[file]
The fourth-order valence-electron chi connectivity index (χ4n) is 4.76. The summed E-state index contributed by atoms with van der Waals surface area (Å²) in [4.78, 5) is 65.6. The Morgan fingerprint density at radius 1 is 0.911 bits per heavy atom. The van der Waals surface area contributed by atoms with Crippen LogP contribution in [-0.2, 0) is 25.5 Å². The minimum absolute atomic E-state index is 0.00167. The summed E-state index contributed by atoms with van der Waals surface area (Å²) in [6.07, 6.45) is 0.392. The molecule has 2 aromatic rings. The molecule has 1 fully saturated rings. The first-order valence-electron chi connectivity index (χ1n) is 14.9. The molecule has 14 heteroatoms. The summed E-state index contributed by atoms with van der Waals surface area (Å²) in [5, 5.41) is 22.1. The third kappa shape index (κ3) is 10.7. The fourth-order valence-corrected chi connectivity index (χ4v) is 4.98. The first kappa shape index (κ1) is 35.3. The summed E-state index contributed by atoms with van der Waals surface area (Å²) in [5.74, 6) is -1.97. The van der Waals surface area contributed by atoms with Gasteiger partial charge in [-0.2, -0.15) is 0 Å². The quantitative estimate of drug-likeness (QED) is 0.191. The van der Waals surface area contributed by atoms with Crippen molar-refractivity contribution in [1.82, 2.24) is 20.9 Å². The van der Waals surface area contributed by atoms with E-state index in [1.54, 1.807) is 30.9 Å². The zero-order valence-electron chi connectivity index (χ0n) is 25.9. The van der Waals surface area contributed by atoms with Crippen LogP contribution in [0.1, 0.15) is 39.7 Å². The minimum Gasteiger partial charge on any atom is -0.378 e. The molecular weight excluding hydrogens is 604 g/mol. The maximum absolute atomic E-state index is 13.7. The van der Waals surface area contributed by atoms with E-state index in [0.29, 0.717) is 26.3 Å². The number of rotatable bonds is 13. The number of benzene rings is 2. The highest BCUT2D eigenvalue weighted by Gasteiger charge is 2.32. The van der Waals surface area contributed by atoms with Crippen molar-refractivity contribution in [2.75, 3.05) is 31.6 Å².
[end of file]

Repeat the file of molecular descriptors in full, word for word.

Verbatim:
The fourth-order valence-electron chi connectivity index (χ4n) is 4.76. The summed E-state index contributed by atoms with van der Waals surface area (Å²) in [4.78, 5) is 65.6. The Morgan fingerprint density at radius 1 is 0.911 bits per heavy atom. The van der Waals surface area contributed by atoms with Crippen LogP contribution in [-0.2, 0) is 25.5 Å². The minimum absolute atomic E-state index is 0.00167. The summed E-state index contributed by atoms with van der Waals surface area (Å²) in [6.07, 6.45) is 0.392. The molecule has 2 aromatic rings. The molecule has 1 fully saturated rings. The first-order valence-electron chi connectivity index (χ1n) is 14.9. The molecule has 14 heteroatoms. The summed E-state index contributed by atoms with van der Waals surface area (Å²) in [5, 5.41) is 22.1. The third kappa shape index (κ3) is 10.7. The fourth-order valence-corrected chi connectivity index (χ4v) is 4.98. The first kappa shape index (κ1) is 35.3. The summed E-state index contributed by atoms with van der Waals surface area (Å²) in [5.74, 6) is -1.97. The van der Waals surface area contributed by atoms with Gasteiger partial charge in [-0.2, -0.15) is 0 Å². The quantitative estimate of drug-likeness (QED) is 0.191. The van der Waals surface area contributed by atoms with Crippen molar-refractivity contribution in [1.82, 2.24) is 20.9 Å². The van der Waals surface area contributed by atoms with E-state index in [1.54, 1.807) is 30.9 Å². The zero-order valence-electron chi connectivity index (χ0n) is 25.9. The van der Waals surface area contributed by atoms with Crippen LogP contribution in [0.1, 0.15) is 39.7 Å². The minimum Gasteiger partial charge on any atom is -0.378 e. The molecular weight excluding hydrogens is 604 g/mol. The maximum absolute atomic E-state index is 13.7. The van der Waals surface area contributed by atoms with E-state index in [0.29, 0.717) is 26.3 Å². The number of rotatable bonds is 13. The number of benzene rings is 2. The highest BCUT2D eigenvalue weighted by Gasteiger charge is 2.32. The van der Waals surface area contributed by atoms with Crippen molar-refractivity contribution in [2.75, 3.05) is 31.6 Å².